Home > History, Random Thoughts > History Remembered or History Class?

History Remembered or History Class?

As I continue to hear different reactions to Zamir‘s trip to Berlin (tomorrow!!), it strikes me that people probably have much different baggage than I. People around me, people traveling with me, remember the history of Germany and Berlin from the Nazi Era, the Cold-War Era, the Segregated City Era, as if it were yesterday. They remember hearing about events on the radio, or watching them on the news. They remember the Berlin Wall coming down in 1989.

1989. I was two years old then.

Truthfully, Berlin has not been the focus of any of my memories. Nothing about Berlin has made the history books since I started knowing anything about current events. I have a vague memory of the first Gulf War which is perhaps only from hearing about it later, and I don’t even remember Clinton’s first election into office in 1992 (I was four then). I think the earliest “current event” to which I remember being attentive was Yitzchak Rabin’s assassination in 1995. I remember, around the same time, the verdict being handed down in the OJ Simpson trial. I remember the American military’s entree into Afghanistan a few years later. And, of course, September 11th, 2001.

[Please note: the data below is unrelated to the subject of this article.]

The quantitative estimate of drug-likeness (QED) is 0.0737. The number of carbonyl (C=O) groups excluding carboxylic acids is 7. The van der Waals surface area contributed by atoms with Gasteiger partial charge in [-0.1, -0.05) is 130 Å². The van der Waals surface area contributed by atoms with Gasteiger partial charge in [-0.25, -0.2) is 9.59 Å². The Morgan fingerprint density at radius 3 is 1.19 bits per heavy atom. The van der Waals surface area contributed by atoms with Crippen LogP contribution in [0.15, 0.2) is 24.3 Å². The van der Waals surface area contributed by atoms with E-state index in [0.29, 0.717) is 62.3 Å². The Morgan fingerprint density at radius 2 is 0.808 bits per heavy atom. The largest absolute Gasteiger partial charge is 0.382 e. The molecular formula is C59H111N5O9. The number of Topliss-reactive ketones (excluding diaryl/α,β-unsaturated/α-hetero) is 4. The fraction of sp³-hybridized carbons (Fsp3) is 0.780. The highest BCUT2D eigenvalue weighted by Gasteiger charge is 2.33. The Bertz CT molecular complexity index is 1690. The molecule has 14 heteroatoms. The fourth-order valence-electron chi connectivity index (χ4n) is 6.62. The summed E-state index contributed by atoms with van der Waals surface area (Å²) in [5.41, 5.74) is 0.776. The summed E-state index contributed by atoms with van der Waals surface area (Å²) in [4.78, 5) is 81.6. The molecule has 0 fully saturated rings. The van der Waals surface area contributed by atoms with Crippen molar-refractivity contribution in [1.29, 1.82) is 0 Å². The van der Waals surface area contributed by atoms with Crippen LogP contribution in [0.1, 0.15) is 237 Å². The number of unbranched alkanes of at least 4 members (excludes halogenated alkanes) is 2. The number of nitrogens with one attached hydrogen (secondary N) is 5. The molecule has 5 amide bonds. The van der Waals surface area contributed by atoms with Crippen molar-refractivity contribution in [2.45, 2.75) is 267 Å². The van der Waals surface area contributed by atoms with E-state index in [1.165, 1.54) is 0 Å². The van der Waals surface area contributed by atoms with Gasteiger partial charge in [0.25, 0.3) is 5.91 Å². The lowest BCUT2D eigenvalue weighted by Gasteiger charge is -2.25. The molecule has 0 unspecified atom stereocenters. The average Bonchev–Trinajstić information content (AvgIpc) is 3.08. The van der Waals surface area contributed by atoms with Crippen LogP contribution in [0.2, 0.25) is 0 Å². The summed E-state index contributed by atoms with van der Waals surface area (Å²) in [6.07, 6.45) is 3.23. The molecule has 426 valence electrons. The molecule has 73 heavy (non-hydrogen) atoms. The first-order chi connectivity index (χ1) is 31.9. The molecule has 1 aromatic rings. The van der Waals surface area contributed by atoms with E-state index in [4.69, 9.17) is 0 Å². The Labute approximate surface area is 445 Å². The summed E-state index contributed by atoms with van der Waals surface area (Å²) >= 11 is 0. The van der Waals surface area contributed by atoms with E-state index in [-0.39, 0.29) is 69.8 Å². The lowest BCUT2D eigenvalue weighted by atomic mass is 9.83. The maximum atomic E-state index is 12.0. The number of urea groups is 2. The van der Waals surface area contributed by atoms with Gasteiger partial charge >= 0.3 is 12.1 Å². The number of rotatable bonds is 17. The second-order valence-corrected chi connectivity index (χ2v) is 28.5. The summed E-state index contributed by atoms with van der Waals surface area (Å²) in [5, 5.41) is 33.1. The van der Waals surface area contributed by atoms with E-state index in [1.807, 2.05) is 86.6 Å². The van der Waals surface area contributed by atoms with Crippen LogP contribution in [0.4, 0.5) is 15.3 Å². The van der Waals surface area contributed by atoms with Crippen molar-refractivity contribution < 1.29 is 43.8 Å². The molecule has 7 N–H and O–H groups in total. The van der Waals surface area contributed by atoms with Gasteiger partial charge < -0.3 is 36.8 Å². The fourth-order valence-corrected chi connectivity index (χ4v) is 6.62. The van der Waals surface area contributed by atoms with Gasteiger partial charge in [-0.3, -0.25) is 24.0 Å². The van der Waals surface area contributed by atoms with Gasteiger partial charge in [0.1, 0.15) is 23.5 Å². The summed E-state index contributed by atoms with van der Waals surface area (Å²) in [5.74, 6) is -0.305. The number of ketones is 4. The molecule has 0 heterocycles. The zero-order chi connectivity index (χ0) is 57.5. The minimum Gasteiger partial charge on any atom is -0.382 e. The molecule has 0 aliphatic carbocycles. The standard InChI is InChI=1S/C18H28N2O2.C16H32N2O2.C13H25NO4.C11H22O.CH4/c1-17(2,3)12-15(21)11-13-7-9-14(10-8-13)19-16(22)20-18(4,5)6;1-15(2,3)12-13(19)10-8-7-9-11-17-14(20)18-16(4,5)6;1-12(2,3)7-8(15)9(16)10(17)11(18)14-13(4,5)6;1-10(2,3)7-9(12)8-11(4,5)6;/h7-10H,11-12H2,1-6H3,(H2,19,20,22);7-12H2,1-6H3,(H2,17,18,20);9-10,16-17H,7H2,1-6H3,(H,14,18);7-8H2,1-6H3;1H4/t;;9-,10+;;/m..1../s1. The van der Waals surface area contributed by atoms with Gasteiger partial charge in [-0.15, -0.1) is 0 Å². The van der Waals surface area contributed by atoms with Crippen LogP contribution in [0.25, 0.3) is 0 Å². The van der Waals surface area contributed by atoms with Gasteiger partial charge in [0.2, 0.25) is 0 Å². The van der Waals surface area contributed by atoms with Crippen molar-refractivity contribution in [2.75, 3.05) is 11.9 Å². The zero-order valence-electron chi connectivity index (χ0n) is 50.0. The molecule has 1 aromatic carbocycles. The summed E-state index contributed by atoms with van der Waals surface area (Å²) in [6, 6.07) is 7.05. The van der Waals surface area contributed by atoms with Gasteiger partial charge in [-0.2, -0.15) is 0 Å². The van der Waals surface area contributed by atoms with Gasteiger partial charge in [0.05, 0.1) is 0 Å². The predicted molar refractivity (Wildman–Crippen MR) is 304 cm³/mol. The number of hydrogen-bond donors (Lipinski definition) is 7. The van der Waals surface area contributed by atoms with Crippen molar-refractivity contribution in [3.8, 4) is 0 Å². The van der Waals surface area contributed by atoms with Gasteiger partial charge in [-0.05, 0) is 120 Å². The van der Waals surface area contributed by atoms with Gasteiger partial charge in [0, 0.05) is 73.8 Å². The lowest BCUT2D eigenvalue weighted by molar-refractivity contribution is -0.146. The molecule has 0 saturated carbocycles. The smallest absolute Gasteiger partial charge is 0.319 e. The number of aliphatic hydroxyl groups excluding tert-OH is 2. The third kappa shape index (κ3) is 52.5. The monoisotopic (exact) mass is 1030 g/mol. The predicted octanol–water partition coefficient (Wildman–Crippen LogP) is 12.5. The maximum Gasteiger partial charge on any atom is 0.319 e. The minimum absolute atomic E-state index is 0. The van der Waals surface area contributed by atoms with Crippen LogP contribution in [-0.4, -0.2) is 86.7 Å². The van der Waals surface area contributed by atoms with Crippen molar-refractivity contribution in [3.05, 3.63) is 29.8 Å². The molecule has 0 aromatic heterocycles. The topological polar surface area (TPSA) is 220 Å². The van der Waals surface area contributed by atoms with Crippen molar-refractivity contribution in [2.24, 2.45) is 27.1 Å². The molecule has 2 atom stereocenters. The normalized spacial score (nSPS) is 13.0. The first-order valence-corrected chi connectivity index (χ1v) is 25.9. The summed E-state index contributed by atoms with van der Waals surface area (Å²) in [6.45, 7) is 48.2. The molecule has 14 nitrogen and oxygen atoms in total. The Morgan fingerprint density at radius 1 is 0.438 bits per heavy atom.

All of this means that my perspective on traveling to Berlin is different from those who remember distinctly what I do not. What I know about Berlin I know from history classes, from books, from stories I’ve heard. Nothing first-hand. The prejudices and grudges some hold against German people are not entrenched so deeply in my heart as they might be for others. Sure, I have studied and continue to study the Shoah, between traveling to Poland as a high school student on March of the Living, what I’ve learned through my grade school and college history and literature classes, and what I’ve heard from my grandfather about his childhood in Europe. But most of what I’ve learned about Berlin and Germany at large is about the reparations, re-education, and continuous support for the State of Israel in which the German people have been actively involved since 1945.

Perhaps this is why I am more open to forgiveness, or at least to set aside my prejudice. Perhaps that’s why, when we were asked to go to support the Jewish community in Berlin, there was no question that the answer was anything but “Yes, thank you for the invitation.”

We look forward to meeting our international compatriots in just two days!

Categories: History, Random Thoughts
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